“I think if he does come out in favor of certain things, it is a positive signal to the Legislature,” he said.

Many are more skeptical of what will come from Abbott’s discussions. U.S. Rep. Lloyd Doggett, D-Austin, criticized Abbott in a news release Tuesday for not including groups that have spawned from school shootings, such as Moms Demand Action and A March for Our Lives. He said any conversation without them would have minimal potential.

And a full-page advertisement in the Houston Chronicle Tuesday directed at Abbott demanding policy action and signed by more than 40 Texas students said: “words only matter if they’re followed by action.” 

Abbott said Tuesday that the results from the meetings show that he is already moving beyond just talk.

“We came up with very solid solutions, and now it’s just a matter of implementing those solutions,” he said.

Aside from potential gun regulations, Wednesday’s meeting focused on handling mental health challenges in schools. Suggestions that came out of the talk included implementing mental health screenings, trauma and grief programs and the agreed-upon need for more counselors.

Though several of the initiatives would require legislative changes, Abbott continued to avoid talk of bringing lawmakers back to Austin for a special session. He echoed his comments from Tuesday, saying the current discussion was focused on substance, not process.

Wednesday was the second of three days of scheduled talks that Abbott planned after the Santa Fe shooting that killed eight students and two teachers last week. In the meeting on Tuesday, Abbott touted changes that could be implemented immediately to tighten security and increase law enforcement presence at schools. He also mentioned expanding a school program that allows teachers to carry guns on campus.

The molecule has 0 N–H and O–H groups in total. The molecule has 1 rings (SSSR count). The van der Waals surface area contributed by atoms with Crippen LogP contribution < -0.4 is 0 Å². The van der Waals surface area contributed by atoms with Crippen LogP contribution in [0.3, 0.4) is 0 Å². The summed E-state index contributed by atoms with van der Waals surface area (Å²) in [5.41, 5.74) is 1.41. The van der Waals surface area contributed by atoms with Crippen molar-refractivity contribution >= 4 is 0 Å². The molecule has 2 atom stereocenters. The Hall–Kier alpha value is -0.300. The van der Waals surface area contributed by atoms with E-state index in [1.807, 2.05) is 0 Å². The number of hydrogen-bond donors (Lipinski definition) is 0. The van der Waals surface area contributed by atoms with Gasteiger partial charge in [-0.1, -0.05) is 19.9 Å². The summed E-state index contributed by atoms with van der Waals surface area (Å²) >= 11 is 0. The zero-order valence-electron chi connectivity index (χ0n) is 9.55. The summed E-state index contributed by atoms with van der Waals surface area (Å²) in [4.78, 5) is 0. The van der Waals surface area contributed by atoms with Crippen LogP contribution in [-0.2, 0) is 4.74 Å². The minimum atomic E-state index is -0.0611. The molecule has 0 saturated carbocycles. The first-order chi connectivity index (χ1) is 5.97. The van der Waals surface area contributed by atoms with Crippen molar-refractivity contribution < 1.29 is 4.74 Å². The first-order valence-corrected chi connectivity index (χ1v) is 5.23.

Abbott focused more on procedural changes Tuesday than ones that would require legislative approval, but he did float ideas that came up again on Wednesday, such as hiring more behavioral counselors.

On Thursday, Abbott and other lawmakers — including Republican U.S. Sen. Ted Cruz — will hear from survivors and victims of recent Texas mass shootings, including the Santa Fe shooting and one from last fall in Sutherland Springs that killed 26 churchgoers. Almost 40 people affected by shootings were listed to attend.

These discussions are happening behind closed doors, away from the media, which has sparked criticism from the Texas Democratic Party. On Tuesday, the group tweeted: “keeping the public out of important conversations that matter most to Texans is wrong.”

A spokeswoman for Abbott said Tuesday that the talks were off the record to allow for frank discussion from all participants. After the meetings, Abbott presented to the media a quick recap of the hours-long meetings.

Texans need truth. Help us report it.

Support independent Texas news

Become a member. Join today.

Donate now

Explore related story topics

Criminal justice Greg Abbott Guns In Texas Texas Legislature